22. Miranda, M., Ralph, S. G., Mellway, R., White, R., Heath, M. C., Bohlmann, J., et al. (2007). The transcriptional response of hybrid poplar (Populus trichocarpa x P-deltoides) to infection by Melampsora medusae leaf rust involves induction of flavonoid pathway genes leading to the accumulation of proanthocyanidins. Molecular Plant-Microbe Interactions, 20, 816–831.CrossRefPubMedGoogle Scholar
  23. Mohr, U., Lange, J., Boller, T., Wiemken, A., & Vogeli-Lange, R. (1998). Plant defence genes are induced in the pathogenic interaction between bean roots and Fusarium solani, but not in the symbiotic interaction with the arbuscular mycorrhizal fungus Glomus mosseae. New Phytologist, 138, 589–598.CrossRefGoogle Scholar
  24. Morazzoni, P., & Bombardelli, E. (1996). Vaccinium myrtillus L. Fitoterapia, 67, 3–29.Google Scholar
  25. Muthuswamy, S., & Vasantha, R. H. P. (2007). Fruit phenolics as natural antimicrobial agents : Selective antimicrobial activity of catechin, chlorogenic acid and phloridzin. International Journal of Food, Agriculture and Environment, 5, 81–85.Google Scholar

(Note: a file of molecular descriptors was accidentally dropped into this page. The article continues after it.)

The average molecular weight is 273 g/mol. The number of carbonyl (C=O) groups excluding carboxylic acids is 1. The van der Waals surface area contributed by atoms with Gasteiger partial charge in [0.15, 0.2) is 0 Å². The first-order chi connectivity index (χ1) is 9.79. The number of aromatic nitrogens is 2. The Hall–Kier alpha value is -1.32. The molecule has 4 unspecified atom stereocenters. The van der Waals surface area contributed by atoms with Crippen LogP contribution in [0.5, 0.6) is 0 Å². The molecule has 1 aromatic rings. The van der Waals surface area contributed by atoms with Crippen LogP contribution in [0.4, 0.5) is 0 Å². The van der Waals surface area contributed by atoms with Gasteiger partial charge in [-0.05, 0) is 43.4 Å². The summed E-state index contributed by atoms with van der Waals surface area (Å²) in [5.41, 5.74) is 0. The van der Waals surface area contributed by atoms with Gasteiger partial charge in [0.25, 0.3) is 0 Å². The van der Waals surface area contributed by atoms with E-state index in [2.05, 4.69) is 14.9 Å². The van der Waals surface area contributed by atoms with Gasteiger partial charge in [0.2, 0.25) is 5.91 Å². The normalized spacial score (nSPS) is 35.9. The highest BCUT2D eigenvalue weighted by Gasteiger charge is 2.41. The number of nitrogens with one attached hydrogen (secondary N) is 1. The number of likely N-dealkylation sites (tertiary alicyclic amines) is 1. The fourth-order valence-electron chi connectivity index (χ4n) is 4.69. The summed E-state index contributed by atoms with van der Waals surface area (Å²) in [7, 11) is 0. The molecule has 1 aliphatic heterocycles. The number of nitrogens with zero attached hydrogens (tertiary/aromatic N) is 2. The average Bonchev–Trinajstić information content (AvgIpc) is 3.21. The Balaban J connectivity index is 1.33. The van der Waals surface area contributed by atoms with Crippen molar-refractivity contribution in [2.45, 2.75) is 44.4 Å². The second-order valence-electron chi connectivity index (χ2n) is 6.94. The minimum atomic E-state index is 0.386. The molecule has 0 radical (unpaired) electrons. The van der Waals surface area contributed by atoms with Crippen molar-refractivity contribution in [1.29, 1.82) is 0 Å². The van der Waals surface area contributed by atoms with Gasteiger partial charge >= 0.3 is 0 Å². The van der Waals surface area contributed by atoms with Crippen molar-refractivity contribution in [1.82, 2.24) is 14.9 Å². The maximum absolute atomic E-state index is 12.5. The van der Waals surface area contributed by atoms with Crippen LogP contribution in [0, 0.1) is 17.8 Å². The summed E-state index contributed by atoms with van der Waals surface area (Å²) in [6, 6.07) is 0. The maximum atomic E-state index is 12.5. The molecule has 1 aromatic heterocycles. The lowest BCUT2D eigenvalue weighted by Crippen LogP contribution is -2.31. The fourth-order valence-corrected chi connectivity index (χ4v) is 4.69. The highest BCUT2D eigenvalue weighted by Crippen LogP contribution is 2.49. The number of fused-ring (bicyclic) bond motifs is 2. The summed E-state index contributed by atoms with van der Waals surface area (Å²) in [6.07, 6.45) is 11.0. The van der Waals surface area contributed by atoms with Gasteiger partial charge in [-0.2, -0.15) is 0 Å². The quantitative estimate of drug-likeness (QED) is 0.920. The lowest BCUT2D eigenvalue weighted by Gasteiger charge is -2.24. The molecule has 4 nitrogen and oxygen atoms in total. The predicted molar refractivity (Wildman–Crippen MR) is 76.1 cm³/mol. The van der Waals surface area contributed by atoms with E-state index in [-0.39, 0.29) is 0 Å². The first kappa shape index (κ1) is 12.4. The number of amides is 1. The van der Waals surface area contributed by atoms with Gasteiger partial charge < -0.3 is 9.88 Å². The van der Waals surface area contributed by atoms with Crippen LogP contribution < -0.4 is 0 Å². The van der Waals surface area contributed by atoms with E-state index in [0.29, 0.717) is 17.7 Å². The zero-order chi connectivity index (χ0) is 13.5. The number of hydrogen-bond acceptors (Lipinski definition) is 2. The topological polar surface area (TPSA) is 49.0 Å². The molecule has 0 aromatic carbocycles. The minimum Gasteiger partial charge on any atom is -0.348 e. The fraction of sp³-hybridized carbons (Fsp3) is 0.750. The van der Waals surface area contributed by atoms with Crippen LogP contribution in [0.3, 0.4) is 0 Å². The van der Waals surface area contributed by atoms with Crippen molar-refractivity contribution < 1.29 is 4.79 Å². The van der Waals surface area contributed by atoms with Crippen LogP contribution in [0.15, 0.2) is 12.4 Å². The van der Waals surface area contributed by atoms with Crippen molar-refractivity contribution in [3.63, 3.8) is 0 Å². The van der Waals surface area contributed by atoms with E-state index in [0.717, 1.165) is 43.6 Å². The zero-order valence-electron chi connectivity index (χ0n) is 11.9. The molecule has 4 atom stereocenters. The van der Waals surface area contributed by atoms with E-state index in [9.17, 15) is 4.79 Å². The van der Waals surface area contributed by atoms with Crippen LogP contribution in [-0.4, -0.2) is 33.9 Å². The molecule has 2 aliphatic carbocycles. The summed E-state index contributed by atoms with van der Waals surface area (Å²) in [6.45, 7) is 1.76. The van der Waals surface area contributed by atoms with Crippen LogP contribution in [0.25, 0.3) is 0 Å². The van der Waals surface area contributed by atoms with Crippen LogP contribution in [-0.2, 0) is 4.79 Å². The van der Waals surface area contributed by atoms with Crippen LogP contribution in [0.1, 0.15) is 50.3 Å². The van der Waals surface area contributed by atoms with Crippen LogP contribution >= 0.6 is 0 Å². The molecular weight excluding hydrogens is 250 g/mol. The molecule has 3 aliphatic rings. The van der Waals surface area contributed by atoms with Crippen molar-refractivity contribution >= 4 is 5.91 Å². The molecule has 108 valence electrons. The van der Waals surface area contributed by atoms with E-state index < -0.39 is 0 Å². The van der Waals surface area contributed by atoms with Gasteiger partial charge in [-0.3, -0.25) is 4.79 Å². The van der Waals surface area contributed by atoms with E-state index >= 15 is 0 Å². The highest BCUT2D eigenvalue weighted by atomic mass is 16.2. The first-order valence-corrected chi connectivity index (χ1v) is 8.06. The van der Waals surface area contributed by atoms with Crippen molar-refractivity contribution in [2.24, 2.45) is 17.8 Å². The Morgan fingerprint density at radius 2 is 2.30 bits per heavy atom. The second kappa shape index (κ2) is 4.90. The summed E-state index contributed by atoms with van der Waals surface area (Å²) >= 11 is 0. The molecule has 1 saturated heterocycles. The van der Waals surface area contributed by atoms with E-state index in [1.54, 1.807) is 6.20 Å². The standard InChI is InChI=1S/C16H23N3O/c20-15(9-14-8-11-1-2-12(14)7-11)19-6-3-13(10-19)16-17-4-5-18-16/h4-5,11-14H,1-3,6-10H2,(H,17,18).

26. Pandey, M. K., Sarma, B. K., Singh, D. P., & Singh, U. P. (2007). Biochemical investigations of sclerotial exudates of Sclerotium rolfsii and their antifungal activity. Journal of Phytopathology, 155, 84–89.CrossRefGoogle Scholar
  27. Pehkonen, T., Koskimäki, J. J., Riihinen, K., Pirttilä, A. M., Hohtola, A., Jaakola, L., et al. (2008). Artificial infection of Vaccinium vitis-idaea L. and defence responses to Exobasidium species. Physiological and Molecular Plant Pathology, 12, 146–150.Google Scholar
  28. Pirttilä, A. M., Kämäräinen, T., Hirsikorpi, M., Jaakola, L., & Hohtola, A. (2001). DNA isolation methods for medicinal and aromatic plants. Plant Molecular Biology Reporter, 19, 273a–f.CrossRefGoogle Scholar